Site Records


Site Name: Liverpool Overhead Railway & Dingle Station

Kedleston Street (Dingle Station)
Liverpool L8
OS Grid Ref: SJ363876

Sub Brit site visit July 1999

[Source: Nick Catford - Historical text by Paul Bolger from 'The Dockers Umbrella']

 

Extensive bomb damage was inflicted during the Blitz but it was quickly repaired to maintain the smooth running of the docks. Modernisation of some of the nineteen 3-car sets had begun as the War drew to a close and eight were in operation by 1955. In the same year, the curved deck plates which supported the track were reported as being in need of replacement at an approximate cost of two million pounds.
This was beyond the financial resources of the company, who looked to the City Council and the Mersey Docks and Harbour Board for assistance. No adequate solution could be found and, despite rigorous public protests, the railway closed on December 30th, 1956. Rescue attempts continued until September, 1957, when the dismantlers moved in.

Photo:Dingle Station in the 1930's

Dingle station was the scene of the Overhead's worst disaster. In December 1901, an electrical fire on board an incoming train got out of control and fanned by the tunnel draught, quickly engulfed the terminus. Six people died and such was the devastation that the station was closed for more than a year.

Photo:Dingle Station in 1999
Photo by Nick Catford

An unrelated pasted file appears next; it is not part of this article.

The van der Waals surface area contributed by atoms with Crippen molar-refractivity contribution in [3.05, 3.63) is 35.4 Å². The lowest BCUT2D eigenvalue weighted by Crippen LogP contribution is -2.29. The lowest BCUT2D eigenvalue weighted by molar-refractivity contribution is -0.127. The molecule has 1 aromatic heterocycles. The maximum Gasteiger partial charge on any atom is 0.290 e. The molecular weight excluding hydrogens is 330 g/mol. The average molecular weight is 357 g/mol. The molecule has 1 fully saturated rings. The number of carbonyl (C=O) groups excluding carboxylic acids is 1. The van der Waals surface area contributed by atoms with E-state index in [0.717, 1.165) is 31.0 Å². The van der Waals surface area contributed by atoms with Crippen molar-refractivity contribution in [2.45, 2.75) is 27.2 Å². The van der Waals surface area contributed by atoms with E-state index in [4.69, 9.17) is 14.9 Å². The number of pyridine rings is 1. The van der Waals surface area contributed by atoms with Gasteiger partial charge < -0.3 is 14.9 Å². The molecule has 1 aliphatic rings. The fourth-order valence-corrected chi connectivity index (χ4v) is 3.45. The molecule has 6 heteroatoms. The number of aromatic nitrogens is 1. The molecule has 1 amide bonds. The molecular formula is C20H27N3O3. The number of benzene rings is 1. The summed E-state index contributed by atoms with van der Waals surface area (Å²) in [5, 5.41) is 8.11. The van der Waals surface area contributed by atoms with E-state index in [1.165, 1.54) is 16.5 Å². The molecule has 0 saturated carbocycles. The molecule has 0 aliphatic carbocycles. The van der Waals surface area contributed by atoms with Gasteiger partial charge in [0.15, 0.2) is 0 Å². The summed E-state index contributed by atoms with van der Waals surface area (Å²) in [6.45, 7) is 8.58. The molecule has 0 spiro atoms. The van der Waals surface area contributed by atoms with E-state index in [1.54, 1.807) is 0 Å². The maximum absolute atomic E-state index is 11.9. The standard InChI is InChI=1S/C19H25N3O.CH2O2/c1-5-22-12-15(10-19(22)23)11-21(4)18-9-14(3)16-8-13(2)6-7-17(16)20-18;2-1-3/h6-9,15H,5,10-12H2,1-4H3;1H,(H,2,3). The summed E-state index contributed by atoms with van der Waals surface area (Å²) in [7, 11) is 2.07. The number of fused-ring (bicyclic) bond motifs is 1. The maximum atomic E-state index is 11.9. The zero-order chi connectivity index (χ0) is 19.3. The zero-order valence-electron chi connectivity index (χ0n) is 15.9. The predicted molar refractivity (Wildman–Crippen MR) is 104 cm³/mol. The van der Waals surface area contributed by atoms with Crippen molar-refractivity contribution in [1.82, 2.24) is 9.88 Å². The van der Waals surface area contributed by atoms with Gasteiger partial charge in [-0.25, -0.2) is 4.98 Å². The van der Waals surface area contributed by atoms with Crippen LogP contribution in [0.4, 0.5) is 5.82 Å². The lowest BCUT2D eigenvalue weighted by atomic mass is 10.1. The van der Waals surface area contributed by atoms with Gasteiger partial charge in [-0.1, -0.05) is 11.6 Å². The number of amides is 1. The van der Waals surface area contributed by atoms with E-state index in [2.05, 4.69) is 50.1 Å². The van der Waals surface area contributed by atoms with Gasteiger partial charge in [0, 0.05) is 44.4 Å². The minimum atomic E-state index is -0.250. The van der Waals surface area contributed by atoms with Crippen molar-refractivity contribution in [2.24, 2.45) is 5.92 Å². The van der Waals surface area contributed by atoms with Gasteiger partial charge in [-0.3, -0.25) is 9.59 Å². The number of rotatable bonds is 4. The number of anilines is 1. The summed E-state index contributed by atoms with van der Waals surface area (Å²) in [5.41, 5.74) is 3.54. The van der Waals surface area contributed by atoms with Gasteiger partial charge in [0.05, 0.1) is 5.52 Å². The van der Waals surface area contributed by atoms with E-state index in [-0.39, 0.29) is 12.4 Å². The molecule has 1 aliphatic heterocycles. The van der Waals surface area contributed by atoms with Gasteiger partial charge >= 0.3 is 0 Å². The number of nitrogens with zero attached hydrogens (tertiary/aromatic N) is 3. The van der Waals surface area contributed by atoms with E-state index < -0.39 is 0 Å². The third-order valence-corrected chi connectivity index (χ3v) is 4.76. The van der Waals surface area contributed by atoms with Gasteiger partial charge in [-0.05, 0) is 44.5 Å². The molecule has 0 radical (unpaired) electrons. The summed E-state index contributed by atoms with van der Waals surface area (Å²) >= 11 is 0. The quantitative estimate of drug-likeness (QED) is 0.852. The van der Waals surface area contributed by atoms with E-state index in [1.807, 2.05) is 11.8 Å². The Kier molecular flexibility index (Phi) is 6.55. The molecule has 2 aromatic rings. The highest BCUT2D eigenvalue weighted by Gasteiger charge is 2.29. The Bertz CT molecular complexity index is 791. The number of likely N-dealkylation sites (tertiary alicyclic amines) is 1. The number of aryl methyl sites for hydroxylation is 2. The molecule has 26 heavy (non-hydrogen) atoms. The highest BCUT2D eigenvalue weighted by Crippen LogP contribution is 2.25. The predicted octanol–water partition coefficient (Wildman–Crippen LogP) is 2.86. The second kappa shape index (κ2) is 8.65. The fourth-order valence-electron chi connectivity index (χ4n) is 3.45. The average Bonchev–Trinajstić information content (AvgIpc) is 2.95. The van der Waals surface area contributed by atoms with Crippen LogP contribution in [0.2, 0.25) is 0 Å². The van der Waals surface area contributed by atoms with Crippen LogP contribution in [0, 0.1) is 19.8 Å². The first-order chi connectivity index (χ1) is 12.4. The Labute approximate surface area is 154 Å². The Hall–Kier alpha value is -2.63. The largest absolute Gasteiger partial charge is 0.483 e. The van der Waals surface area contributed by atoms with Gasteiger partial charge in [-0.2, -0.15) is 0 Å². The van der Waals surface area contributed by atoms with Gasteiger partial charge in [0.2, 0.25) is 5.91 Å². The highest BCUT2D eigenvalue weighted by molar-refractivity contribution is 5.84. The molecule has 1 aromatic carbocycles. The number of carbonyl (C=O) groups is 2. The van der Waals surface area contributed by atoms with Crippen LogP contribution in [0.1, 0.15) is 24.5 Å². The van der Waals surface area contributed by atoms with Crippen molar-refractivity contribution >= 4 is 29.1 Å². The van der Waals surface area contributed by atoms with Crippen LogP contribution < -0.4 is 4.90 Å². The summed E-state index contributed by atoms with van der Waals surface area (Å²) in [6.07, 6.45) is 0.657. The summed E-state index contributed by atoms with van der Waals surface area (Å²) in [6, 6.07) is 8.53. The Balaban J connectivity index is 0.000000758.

After little more than sixty years existence, a much-loved, pioneering railway was rapidly removed from its prominent elevated position which had thrilled so many passengers with its unforgettable sights of dockland activity. Today, only traces can be seen in the form of columns set into the dock wall at Wapping, the tunnel portal at Herculaneum and the excavation at Dingle Station, now used by an engineering firm.

Street map showing the line of the tunnel

Although difficult to access the tunnel portal was sealed some years ago so the only access into the station site is from Kedleston Street off Park Road. Here a ramp leads down to the original station entrance subway with its white glazed brick walls now looking very grimy. The subway curves down onto what was the platform but is now a car repair workshop and storage area. At the top of the ramp there are a set metal gates (probably not original) and above the company monogram.

For much of its length from the portal above Herculaneum Dock the brick lined tunnel is in original condition and apart from a few dumped cars is not used by the engineering company. Approaching that station area the tunnel widens to take the crossover and island platform. There were also two short sidings on either side of the running lines and at the end of each siding a steel buffer can still be seen set into the brick wall.


Looking towards the tunnel

The station site has been cleared, the platform has been removed and the original access ramp has been extended down to track level. Beyond the station the tunnel again narrows, running a further 123 yards to a blind end. Here there are a further two steel buffers set into the wall at the end of each line. This section of tunnel has been converted into a car repair workshop with ramps, inspection pits and work benches.

For further pictures of Dingle Station click here

Sources:

 

[Source: Nick Catford - Historical text by Paul Bolger from 'The Dockers Umbrella']

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